Is a picture of Ronald Reagan on a dinosaur really the best way to debate the Green New Deal? | The Tylt

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Is a picture of Ronald Reagan on a dinosaur really the best way to debate the Green New Deal?
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Sen. Mike Lee said he was trying to show how foolish many of the components of the Green New Deal are by showcasing pictures of tauntauns—fictional animals from "Star Wars" which Lee said we would be forced to ride due to the the GND's restrictive emissions standards. Lee's argument ended with a call for Americans to give birth to more babies in order to combat climate change. 

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His speech also included a picture of "President Ronald Reagan firing a machine gun while riding on the back of a dinosaur."

You will note both the rocket launcher strapped to his back, and the stirring patriotism of the velociraptor holding up the tattered American flag.
Now, critics might quibble with this depiction of the climactic battle of the Cold War, because – while awesome – in real life there was no climactic battle, with or without velociraptors.
The Cold War was won without firing a shot.
But that quibble actually serves our purposes here today, Mr. President.
Because this image has as much to do with overcoming Soviet communism in the 20th century as the Green New Deal has to do with overcoming climate change in the 21st.
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According to Politico, Lee claimed this was all a rhetorical device. 

Lee on Wednesday insisted his floor stunt, which propelled the senator into a Twitter trending topic, was meant to illustrate how silly he believes the non-binding resolution to be.
“This isn’t going to pass — not today, not any time soon certainly. Rather, after reading the Green New Deal, I’m mostly afraid of not being able to get through this speech with a straight face,” he said on the floor. “For, Mr. President, I rise today to consider the Green New Deal with the seriousness it deserves.”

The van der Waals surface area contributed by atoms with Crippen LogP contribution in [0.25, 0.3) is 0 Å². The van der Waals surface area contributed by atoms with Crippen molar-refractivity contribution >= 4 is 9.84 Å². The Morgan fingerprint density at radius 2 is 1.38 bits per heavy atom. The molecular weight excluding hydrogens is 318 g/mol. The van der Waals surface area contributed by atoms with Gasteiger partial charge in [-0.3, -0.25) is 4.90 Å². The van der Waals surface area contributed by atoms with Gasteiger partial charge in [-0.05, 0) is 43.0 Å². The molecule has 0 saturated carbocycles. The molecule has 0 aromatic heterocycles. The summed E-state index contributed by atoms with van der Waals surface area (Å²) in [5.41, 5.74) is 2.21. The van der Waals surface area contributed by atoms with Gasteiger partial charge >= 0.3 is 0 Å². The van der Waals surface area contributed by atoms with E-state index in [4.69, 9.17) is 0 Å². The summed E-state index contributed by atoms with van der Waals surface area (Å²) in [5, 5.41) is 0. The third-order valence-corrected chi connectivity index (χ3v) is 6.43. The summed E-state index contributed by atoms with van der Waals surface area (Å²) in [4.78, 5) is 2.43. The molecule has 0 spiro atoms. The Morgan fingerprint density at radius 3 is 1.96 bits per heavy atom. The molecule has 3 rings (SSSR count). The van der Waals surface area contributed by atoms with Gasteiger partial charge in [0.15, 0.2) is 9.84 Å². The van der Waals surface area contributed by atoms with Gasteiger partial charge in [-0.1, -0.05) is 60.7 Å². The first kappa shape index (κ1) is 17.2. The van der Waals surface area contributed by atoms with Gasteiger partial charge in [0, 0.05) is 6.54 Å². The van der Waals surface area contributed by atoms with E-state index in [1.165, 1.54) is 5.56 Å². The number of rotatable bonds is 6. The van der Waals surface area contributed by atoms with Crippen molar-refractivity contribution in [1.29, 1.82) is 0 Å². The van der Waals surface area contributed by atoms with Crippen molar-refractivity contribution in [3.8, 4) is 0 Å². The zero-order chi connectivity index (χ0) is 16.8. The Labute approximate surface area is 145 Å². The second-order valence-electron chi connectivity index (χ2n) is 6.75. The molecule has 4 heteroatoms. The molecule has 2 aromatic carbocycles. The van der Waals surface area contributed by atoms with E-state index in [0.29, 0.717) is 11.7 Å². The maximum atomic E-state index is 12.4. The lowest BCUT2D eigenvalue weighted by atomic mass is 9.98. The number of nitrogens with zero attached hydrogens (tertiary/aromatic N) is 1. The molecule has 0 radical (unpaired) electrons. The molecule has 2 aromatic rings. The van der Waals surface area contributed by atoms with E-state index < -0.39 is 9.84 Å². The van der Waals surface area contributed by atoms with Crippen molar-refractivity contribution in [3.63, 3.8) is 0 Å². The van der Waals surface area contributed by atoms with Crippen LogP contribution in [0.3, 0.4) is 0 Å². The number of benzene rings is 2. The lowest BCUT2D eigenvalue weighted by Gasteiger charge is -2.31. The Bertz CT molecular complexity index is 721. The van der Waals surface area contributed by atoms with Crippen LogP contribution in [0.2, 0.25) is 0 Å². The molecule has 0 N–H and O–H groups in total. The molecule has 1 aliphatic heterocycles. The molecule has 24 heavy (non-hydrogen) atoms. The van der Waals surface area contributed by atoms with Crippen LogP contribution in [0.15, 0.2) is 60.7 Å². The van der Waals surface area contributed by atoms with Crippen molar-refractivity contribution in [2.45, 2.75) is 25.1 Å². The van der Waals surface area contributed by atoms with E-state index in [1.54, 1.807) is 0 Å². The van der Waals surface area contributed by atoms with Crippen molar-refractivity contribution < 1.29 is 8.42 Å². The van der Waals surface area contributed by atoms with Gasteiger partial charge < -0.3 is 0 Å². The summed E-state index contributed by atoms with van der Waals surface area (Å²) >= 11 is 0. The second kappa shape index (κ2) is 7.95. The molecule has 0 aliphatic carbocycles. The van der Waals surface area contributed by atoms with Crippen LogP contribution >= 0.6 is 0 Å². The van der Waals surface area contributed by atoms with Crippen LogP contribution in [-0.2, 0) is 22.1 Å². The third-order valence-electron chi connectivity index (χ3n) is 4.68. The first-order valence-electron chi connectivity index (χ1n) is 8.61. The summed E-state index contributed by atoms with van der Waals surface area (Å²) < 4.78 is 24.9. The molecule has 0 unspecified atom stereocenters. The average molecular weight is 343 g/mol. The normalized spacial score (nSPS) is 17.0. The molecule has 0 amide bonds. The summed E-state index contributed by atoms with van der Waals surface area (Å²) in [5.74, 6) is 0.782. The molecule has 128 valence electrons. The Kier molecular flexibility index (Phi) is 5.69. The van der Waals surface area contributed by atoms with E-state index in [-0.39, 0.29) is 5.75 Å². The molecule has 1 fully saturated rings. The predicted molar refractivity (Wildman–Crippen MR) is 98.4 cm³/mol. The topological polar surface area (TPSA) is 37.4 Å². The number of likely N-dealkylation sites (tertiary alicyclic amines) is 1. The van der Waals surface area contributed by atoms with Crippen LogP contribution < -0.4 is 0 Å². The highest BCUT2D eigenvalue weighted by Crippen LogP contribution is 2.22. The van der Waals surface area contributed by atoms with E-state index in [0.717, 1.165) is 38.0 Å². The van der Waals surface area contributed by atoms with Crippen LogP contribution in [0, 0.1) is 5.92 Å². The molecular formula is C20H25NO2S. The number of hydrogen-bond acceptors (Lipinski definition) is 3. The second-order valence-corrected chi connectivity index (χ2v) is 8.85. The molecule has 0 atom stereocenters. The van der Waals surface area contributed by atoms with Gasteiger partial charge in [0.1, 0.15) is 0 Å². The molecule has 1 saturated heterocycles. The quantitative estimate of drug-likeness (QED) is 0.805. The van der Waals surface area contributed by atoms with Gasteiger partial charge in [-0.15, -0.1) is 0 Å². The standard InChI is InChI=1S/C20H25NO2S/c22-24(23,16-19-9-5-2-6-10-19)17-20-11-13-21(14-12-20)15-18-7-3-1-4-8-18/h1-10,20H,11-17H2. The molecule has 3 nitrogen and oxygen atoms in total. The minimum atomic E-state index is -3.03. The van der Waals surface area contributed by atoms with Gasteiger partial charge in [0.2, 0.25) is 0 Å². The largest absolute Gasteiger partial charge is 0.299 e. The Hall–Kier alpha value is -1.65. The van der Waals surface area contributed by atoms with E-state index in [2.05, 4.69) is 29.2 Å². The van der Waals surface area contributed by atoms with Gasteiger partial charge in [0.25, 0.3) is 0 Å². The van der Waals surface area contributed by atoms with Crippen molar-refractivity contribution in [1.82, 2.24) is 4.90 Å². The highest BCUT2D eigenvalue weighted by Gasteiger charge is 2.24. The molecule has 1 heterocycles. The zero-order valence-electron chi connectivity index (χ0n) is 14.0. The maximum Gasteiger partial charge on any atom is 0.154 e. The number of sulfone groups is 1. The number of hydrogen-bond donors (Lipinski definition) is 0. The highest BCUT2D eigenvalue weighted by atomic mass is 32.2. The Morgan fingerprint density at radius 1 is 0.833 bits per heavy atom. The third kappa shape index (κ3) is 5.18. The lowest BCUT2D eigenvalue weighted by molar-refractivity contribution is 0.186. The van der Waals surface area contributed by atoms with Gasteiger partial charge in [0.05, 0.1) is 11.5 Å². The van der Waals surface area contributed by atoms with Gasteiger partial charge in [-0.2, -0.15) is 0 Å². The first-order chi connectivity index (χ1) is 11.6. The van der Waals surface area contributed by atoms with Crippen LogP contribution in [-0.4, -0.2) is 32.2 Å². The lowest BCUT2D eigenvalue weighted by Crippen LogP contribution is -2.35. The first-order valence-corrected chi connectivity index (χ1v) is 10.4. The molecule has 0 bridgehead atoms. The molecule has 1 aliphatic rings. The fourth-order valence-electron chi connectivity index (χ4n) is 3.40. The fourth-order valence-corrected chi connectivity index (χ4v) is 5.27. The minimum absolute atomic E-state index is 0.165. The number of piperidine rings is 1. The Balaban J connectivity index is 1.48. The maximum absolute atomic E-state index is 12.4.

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Most people were shocked at the cavalier way the senator was discussing the Green New Deal–a serious attempt to combat climate change. At one point he went so far as to describe a lengthy scene from the movie "Sharknado."

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Most people expressed general shock.

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The Washington Post, though, discussed the many ways Lee's argument for producing more babies as a way to combat was actually contradicted by science. 

“Climate change . . . is a challenge of creativity, ingenuity and technological invention,” Lee said. “And problems of human imagination are not solved by more laws, but by more humans. More people mean bigger markets for innovation. More babies mean more forward-looking adults — the sort we need to tackle long-term, large-scale problems.”
This recommendation, to add more people to the planet, doesn’t track with science or reason. A 2017 research article determined that one way an individual could contribute to eliminating greenhouse gases is to have one fewer child.
...Lee was not advocating for a global baby boom, but specified that it’s the birth of more American children who will lead to climate change solutions.
“American babies, in particular, are likely going to be wealthier, better educated, and more conservation-minded than children raised in still-industrializing regions,” Lee said.
Actually, the smartest high school students are consistently located outside of the United States. In fact, in a 2015 study, U.S. students ranked 38th of 71 countries in math and 24th in science. Singapore, Japan, Taiwan and Finland led the rankings.
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Is a picture of Ronald Reagan on a dinosaur really the best way to debate the Green New Deal?
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